SIGNIFICANT CHANGES have taken place on the charming Harrogate Line since my last visit two years ago (blog 8 September 2019) but for now, at least, most of the remarkable mechanical signalling interest remains along the 17½ miles of route between Harrogate and Poppleton, on the northern outskirts of York.
Over the course of the delightful 35-minute trip from York you will pass no less than 11 locations that feature some semaphore signalling, comprising six signal boxes – Poppleton, Hammerton, Cattal, Knaresborough, Starbeck and Harrogate – along with five gate boxes at Hessay, Marston Moor, Wilstrop, Whixley and Belmont.
Having visited and photographed the trio of gate boxes between Hammerton and Poppleton on my 2019 visit and walk, the challenge this time was to get shots of a number of signals that I had not been able to visit then, or on my only previous visit to the line exactly five years ago.
Starting my day (Wednesday, 19 January 2021) by travelling from King’s Cross to York with Grand Central for a remarkable £20.30 return (advance singles with railcard) I then travelled on to Harrogate, where a first challenge was to see if a footbridge north-east of the station gave the view I was hoping for of down (Leeds-bound) outer home signal H22 and up (York-bound) section signal H56.
These are the only two of the seven semaphores controlled by the former Harrogate North Signal Box that are not clearly visible from the station platforms and can both be seen and photographed from this footbridge, which crosses the line as it sweeps left towards the station, with the end of a new down siding visible on the left.
Standing at the north end of platform 1 – opposite the signal box – gives you a good view of the other five semaphores, which comprise up home H57 alongside H59 protecting the middle line, with H44 controlling exit from sidings on the up side of the line and down home H23 standing on a gantry some distance beyond, with a short shunting arm beneath the main signal.
What has changed here since my only previous visit is installation of a light (H50) at the north end of platform 3, immediately in front of the signal box, with a two-light feather below to signal the now-regular (two-hourly off-peak) terminating LNER services from King’s Cross into the new down siding.
From Harrogate my next stop was Starbeck, where the only remaining semaphore is up outer home signal SB2 that can be seen from the station platform, as seen below.
Another nearby location to retain a solitary semaphore is Belmont Level Crossing, a ten-minute walk from Starbeck station, where up home signal No. 1 can be photographed from the crossing (photo below).
Continuing my journey back to York and passing the remarkable Listed box at Knaresborough, my next call was at Cattal, where the only remaining signalling interest is down home signal C2, which stands adjacent to a level crossing immediately opposite the diminutive signal box and is mounted above a distant signal (WH1R) controlled by Whixley Level Crossing, around a mile to the west.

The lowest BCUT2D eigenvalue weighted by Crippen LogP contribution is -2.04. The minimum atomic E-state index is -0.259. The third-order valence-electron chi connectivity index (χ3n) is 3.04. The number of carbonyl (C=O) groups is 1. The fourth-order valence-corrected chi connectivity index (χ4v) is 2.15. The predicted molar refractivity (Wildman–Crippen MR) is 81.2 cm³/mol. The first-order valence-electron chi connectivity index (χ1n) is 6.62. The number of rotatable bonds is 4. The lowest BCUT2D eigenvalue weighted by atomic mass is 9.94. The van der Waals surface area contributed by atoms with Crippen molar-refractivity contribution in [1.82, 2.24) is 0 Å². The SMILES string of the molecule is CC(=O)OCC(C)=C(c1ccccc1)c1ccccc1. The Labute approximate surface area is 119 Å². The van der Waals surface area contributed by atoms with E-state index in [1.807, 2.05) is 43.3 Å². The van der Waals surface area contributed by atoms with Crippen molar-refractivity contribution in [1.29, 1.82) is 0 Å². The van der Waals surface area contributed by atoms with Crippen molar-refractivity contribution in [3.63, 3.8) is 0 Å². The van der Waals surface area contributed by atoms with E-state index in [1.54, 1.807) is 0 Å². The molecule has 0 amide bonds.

The 2020 upgrade programme saw a slight extension of double track to the west of the station, with elimination of semaphore up home signal C14 and its replacement with a light that stands beyond an overbridge to the west. Further back along the single track to Knaresborough, Cattal’s fixed up distant has gone, while Whixley Level Crossing has gained up (WH2) and down (WH1) stop signals (lights), but also retains a semaphore up distant signal (WH2R).
My final stop on the journey back to York was at Hammerton, where some significant signalling changes have taken place in order to allow for the introduction of a half-hourly service frequency. The £9.8m upgrade programme, completed in November 2020, brought an end to token working on the single track sections of the line, with other improvements, such as those around Cattal.
Apart from the end of token working, another significant change has been replacement of Hammerton’s down distant signal H1 with a light. This signal stood out of sight from the station, around ¾ mile to east, and had the distinction of being the only wire-worked distant among those remaining along this route.
That leaves the 10-lever frame at Hammerton – whose unique housing in a large wooden cupboard on the up platform has now be commemorated with this plaque (above) – controlling three semaphores, comprising an up (eastbound) home signal H9 just beyond the level crossing gates (as seen below), an eastbound starter H8 and westbound home signal (H2).
One other signal that is visible from the platforms is up distant signal W5, controlled by Wilstrop Level Crossing. Like all the other distant signals on the section from Hammerton to Poppleton it is motor-worked, and will normally be in the off position, as Wilstrop Level Crossing is only opened to road traffic on request.
The Harrogate-York route survived proposed closure by Beeching in the early 1960s and, after rationalisation in the early 1970s, saw both Hammerton-Poppleton and Knaresborough-Cattal reduced to single track, steady growth in passenger traffic led to the doubling in service frequency to half-hourly, following the 2020 upgrade project
There was none of the rolling stock variety I had noted on my previous 2019 visit, with all services in the hands of 3-car Class 170 units and a total of five (170458/9/73/4/5) in use on 19 January. Reliability seemed extremely good, with all services running to time and only one cancellation during the time I was travelling the line.